Scottish energy company SSE to pay a heft fine to overcharging the U.K.'s grid operator, the nation's energy regulator OFGEM said. Photo courtesy of SSE Renewables
June 6 (UPI) -- Scottish energy company SSE secured "excessive payments" from the grid operator in the United Kingdom, warranting a $12.1 million penalty, the nation's energy regulator said.
The U.K.'s Office of Gas and Electricity Markets, or OFGEM, found that SSE overcharged during a period of "transmission constraint," when the capacity to add more to the grid is limited due to network congestion.
That could result in a situation in which generation exceeds demand, which OFGEM said could incentivize power generators to "exploit their position" by charging "excessive prices" to cut back, in this case, on the output from its Foyers power station in the north of Scotland.
"Protecting consumers is a priority for Ofgem, and we will continue to monitor the wholesale energy markets in Great Britain and ensure their integrity on behalf of energy users," Cathryn Scott, the director of enforcement and emerging issues at OFGEM, said Tuesday.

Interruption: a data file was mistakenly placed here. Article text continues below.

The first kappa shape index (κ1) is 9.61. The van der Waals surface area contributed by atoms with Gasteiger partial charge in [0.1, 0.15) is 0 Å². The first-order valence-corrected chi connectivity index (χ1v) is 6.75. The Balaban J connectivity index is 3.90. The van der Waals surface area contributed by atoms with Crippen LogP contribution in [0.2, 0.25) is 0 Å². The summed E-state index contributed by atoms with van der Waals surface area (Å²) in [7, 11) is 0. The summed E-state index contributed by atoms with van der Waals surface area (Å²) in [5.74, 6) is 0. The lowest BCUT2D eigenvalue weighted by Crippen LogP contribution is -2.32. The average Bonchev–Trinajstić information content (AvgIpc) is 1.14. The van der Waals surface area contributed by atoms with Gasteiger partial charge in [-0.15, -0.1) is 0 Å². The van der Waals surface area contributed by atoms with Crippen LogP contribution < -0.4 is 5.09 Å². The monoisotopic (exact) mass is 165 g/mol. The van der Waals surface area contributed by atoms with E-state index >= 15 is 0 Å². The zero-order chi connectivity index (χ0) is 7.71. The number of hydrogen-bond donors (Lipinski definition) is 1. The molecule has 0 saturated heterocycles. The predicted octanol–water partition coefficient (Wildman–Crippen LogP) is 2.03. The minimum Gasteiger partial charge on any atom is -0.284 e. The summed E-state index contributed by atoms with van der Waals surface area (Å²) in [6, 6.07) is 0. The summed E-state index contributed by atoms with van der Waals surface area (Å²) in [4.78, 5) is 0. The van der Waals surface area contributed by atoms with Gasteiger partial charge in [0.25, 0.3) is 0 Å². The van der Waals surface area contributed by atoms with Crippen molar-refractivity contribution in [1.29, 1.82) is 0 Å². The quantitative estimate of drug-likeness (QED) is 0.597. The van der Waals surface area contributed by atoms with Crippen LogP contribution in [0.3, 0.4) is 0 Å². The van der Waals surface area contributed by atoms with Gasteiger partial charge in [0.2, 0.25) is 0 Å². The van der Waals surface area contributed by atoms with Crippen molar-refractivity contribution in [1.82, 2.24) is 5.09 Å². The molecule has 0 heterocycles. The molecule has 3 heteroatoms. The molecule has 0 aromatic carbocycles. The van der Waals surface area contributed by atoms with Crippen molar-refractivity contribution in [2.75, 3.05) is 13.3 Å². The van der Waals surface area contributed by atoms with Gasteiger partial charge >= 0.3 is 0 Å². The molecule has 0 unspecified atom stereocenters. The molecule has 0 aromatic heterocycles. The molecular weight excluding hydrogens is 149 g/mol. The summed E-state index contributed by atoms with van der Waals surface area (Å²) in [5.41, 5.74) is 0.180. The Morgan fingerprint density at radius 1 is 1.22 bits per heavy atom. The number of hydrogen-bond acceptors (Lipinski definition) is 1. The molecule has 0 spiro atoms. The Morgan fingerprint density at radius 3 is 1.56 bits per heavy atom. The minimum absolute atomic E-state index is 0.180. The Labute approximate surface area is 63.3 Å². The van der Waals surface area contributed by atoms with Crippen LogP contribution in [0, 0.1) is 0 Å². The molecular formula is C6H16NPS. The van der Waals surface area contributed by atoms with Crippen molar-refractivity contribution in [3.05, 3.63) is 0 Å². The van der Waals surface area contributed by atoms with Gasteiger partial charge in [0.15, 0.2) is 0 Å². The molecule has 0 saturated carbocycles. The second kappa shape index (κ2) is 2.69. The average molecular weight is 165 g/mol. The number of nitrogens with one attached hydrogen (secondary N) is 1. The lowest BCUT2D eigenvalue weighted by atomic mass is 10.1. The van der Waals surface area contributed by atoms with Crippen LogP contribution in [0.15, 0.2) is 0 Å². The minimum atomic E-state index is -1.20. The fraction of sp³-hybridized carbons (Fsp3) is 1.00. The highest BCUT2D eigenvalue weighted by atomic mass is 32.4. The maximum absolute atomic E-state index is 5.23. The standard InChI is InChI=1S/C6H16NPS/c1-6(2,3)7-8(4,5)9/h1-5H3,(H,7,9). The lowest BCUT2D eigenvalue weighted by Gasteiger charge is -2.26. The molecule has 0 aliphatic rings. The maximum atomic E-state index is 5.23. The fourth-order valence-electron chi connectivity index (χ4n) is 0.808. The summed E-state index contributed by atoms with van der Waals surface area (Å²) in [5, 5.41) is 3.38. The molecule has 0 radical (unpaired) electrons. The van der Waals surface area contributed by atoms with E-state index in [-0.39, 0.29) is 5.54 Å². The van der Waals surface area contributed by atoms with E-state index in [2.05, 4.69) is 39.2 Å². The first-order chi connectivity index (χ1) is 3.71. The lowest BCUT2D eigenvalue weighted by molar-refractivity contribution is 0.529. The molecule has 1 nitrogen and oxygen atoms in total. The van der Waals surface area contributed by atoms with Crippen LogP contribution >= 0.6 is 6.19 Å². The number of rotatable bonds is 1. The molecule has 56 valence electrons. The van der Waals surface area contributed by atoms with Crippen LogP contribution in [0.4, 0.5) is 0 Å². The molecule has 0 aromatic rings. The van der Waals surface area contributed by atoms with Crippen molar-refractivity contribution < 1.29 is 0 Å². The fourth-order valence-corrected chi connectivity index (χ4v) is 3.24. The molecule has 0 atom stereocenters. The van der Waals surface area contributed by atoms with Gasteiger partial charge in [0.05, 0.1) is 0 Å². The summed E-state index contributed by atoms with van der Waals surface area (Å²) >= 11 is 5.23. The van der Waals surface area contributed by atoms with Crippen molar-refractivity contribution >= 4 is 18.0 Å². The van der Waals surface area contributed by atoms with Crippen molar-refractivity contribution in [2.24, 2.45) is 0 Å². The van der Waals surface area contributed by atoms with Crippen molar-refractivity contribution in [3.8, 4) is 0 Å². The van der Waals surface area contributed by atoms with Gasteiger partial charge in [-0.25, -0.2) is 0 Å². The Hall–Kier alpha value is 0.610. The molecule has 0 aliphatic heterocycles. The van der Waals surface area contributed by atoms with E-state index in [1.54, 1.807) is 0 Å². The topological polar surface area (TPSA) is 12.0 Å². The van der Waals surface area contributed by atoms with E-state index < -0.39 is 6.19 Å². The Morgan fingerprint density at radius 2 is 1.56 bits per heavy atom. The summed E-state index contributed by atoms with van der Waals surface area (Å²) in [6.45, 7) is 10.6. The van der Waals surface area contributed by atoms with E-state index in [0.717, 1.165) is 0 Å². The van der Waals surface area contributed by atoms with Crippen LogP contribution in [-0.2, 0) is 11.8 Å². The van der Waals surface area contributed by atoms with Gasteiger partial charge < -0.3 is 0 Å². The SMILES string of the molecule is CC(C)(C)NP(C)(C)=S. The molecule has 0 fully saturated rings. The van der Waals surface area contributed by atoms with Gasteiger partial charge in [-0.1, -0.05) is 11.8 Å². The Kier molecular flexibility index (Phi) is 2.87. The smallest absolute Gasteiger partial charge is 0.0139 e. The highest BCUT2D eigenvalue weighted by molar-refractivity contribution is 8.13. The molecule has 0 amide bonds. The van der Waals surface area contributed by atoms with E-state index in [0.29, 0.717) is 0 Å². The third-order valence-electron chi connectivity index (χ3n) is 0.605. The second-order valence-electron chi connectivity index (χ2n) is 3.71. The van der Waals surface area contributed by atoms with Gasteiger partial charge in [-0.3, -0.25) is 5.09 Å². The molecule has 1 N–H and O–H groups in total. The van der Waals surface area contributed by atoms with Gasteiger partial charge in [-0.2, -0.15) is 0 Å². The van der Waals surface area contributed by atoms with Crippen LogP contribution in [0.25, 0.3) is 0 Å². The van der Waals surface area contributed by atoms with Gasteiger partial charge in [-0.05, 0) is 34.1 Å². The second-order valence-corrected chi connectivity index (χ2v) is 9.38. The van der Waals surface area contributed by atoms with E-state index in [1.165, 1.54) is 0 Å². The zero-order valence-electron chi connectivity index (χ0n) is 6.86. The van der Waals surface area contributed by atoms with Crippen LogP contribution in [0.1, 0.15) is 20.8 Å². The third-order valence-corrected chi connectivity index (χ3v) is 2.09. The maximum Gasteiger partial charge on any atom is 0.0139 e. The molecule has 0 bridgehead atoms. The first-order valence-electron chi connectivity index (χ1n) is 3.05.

SSE had no public statement on the penalty. The Guardian newspaper, however, reported the company is updating its policies and procedures to address regulatory concerns.
The action on price, OFGEM added, was not deliberate. The regulator said SSE was cooperating and showed its willingness to settle the issue. As such, SSE qualified for a reduced payment from the $12.4 million charge it would have otherwise faced.
"This enforcement action sends another strong signal to all generators that they must put in place controls to ensure that their bid prices are set in a way that ensures that they do not obtain excessive benefits during transmission constraint periods," OFGEM added.
"If they fail to do so, they will face significant consequences."
The Foyers power station runs on so-called pumped storage, utilizing dam water to drive turbines. The Scottish government has focused on novel renewable sources of energy for years, with German energy company RWE having started a prototype for turbines that run on wave energy in the early 2010s.